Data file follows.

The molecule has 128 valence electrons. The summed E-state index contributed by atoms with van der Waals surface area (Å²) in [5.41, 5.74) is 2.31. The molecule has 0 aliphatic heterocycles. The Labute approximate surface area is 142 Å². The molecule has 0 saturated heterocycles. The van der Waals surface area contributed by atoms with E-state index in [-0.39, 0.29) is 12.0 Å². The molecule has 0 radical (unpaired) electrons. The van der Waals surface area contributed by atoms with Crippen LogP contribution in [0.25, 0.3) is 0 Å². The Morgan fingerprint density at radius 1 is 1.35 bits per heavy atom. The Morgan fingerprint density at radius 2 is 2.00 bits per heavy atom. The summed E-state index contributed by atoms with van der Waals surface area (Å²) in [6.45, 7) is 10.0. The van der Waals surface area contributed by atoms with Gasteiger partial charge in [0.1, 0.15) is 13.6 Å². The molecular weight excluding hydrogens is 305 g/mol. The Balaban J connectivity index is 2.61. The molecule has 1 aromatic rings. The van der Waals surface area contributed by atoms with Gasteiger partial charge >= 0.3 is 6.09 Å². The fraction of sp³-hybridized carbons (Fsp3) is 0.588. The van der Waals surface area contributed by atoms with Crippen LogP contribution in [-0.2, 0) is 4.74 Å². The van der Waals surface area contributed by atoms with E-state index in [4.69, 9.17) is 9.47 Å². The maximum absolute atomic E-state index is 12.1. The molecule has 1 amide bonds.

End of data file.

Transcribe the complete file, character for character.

The molecule has 128 valence electrons. The summed E-state index contributed by atoms with van der Waals surface area (Å²) in [5.41, 5.74) is 2.31. The molecule has 0 aliphatic heterocycles. The Labute approximate surface area is 142 Å². The molecule has 0 saturated heterocycles. The van der Waals surface area contributed by atoms with E-state index in [-0.39, 0.29) is 12.0 Å². The molecule has 0 radical (unpaired) electrons. The van der Waals surface area contributed by atoms with Crippen LogP contribution in [0.25, 0.3) is 0 Å². The Morgan fingerprint density at radius 1 is 1.35 bits per heavy atom. The Morgan fingerprint density at radius 2 is 2.00 bits per heavy atom. The summed E-state index contributed by atoms with van der Waals surface area (Å²) in [6.45, 7) is 10.0. The van der Waals surface area contributed by atoms with Gasteiger partial charge in [0.1, 0.15) is 13.6 Å². The molecular weight excluding hydrogens is 305 g/mol. The Balaban J connectivity index is 2.61. The molecule has 1 aromatic rings. The van der Waals surface area contributed by atoms with Gasteiger partial charge >= 0.3 is 6.09 Å². The fraction of sp³-hybridized carbons (Fsp3) is 0.588. The van der Waals surface area contributed by atoms with Crippen LogP contribution in [-0.2, 0) is 4.74 Å². The van der Waals surface area contributed by atoms with E-state index in [4.69, 9.17) is 9.47 Å². The maximum absolute atomic E-state index is 12.1. The molecule has 1 amide bonds.